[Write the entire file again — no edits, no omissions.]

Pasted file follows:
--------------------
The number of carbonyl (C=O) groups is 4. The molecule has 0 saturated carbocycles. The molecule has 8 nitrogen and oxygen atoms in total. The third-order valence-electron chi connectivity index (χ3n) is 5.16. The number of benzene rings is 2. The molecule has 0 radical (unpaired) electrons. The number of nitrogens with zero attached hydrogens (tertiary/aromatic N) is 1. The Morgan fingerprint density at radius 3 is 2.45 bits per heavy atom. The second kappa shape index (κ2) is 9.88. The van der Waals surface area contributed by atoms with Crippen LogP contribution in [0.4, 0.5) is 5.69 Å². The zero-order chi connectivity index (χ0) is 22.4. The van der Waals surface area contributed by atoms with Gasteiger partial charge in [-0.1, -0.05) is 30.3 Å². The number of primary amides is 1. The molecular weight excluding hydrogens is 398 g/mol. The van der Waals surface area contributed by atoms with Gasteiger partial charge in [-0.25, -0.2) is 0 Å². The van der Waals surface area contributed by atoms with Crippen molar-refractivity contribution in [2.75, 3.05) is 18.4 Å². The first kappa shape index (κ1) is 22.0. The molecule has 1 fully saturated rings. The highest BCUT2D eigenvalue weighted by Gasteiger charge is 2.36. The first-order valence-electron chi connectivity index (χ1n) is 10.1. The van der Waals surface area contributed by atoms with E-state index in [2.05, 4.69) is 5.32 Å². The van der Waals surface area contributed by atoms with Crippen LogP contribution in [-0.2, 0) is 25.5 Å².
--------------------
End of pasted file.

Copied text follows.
The number of carbonyl (C=O) groups is 4. The molecule has 0 saturated carbocycles. The molecule has 8 nitrogen and oxygen atoms in total. The third-order valence-electron chi connectivity index (χ3n) is 5.16. The number of benzene rings is 2. The molecule has 0 radical (unpaired) electrons. The number of nitrogens with zero attached hydrogens (tertiary/aromatic N) is 1. The Morgan fingerprint density at radius 3 is 2.45 bits per heavy atom. The second kappa shape index (κ2) is 9.88. The van der Waals surface area contributed by atoms with Crippen LogP contribution in [0.4, 0.5) is 5.69 Å². The zero-order chi connectivity index (χ0) is 22.4. The van der Waals surface area contributed by atoms with Gasteiger partial charge in [-0.1, -0.05) is 30.3 Å². The number of primary amides is 1. The molecular weight excluding hydrogens is 398 g/mol. The van der Waals surface area contributed by atoms with Gasteiger partial charge in [-0.25, -0.2) is 0 Å². The van der Waals surface area contributed by atoms with Crippen molar-refractivity contribution in [2.75, 3.05) is 18.4 Å². The first kappa shape index (κ1) is 22.0. The molecule has 1 fully saturated rings. The highest BCUT2D eigenvalue weighted by Gasteiger charge is 2.36. The first-order valence-electron chi connectivity index (χ1n) is 10.1. The van der Waals surface area contributed by atoms with E-state index in [2.05, 4.69) is 5.32 Å². The van der Waals surface area contributed by atoms with Crippen LogP contribution in [-0.2, 0) is 25.5 Å².